“Saya no Uta” definitely falls into this grey area, where it is impossible for any single individual to tell you whether or not it is “too bad” to read. It is considered to be one of the most disturbing visual novels ever written, and for good reason. It contains a plethora of questionable and unsettling content, everything from murder, graphic imagery, sexual content, and basically everything else.

So, now that I have read it, I guess that I am essentially asking two questions. Can you read something this gruesome objectively, as a Christian? And, why would you need or want to?

The first question, initially, I believed to be an unequivocal “yes”. After reading “Saya no Uta” however, I am beginning to wonder just how far people should go when it comes to being objective. I am not the first Christian person to read and review this novel (Another review: Click here), and I agree with many of this reviewer’s reasons for enjoying it. It is incredibly well written and paced, the music is hauntingly beautiful, and it delves deep into the human psyche and truly makes one consider our morals, our ideals, and our very humanness. It was definitely an enthralling read, but does that justify how absolutely screwed up this novel is?

I cannot answer that question for anyone. It is up to each individual person to decide for themselves. For me personally, despite my worries concerning taking objectivity too far, I still feel like reading the novel was worth it somehow. As the other reviewer states, “’Saya no Uta’ depicts human sinful nature for what it really is: Something that should make us sick to our stomachs but also something every person possesses. “Saya no Uta” is a slap to the face about that reality, reminding us what human sinful nature is capable of.”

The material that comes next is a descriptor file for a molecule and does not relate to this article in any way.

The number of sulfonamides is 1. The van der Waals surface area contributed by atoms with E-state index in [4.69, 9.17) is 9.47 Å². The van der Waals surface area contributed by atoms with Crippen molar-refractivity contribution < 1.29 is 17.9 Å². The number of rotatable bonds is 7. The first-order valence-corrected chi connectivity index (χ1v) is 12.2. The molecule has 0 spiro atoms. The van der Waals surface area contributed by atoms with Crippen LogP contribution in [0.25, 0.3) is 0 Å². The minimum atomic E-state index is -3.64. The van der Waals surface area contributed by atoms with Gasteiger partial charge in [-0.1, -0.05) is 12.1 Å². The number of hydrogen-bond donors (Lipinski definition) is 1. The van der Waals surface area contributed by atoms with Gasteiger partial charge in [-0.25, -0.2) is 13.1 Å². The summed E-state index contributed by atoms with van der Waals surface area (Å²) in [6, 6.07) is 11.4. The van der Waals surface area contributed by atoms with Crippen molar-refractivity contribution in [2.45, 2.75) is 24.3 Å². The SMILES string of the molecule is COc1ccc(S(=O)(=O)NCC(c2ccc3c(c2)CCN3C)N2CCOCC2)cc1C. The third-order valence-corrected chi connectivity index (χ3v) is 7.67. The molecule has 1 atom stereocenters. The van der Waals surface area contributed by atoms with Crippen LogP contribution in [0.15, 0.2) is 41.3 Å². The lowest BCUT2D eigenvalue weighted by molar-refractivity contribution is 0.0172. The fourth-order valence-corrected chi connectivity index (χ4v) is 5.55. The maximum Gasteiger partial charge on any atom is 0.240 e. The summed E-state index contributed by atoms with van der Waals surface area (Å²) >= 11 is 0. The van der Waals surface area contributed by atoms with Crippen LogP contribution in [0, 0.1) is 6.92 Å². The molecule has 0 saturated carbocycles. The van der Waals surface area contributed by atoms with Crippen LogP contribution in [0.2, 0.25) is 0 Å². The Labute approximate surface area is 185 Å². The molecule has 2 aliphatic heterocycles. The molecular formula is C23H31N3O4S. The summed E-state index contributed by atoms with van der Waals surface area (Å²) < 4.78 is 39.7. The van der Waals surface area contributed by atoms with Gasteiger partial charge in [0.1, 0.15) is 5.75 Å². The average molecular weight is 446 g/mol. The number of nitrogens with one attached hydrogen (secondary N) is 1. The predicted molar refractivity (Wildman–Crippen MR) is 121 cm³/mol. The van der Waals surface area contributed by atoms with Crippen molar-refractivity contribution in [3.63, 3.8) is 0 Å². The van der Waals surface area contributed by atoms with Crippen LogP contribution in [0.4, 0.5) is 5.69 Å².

Saya 4

This novel does not try to hide sin behind a veil. Sin is murder. Sin is rape. Sin is death. Christians like to water it down, focus on the positive, focus on the forgiveness, but sometimes I think it is useful to have a reality check. “Saya no Uta” does just that. It says, “Sin is evil, and here is what it looks like”.

I absolutely love what the reviewer says about this: “If we limit what we attribute sin to be, we limit what God wants to forgive. The more serious and immoral sin is viewed as, the more God’s boundless grace and forgiveness can be appreciated.”

This leads me to my other question: Why would you want to read something like this? Hear no evil, see no evil, speak no evil, right? That is another unanswerable question. Once again, it is up to the individual. Angels are real, but so are demons. Lucifer was once the most beautiful of all the angels. I do not like being oblivious to this reality. Of course, I am not insinuating that we should let our children see these things. At some point, however, I think that an adult Christian needs to put aside these ridiculous “conservative” ideals, and look at the world with clear, understanding eyes.

The world is evil. It is ugly. It is grotesque. But God can forgive all of us, and make us beautiful.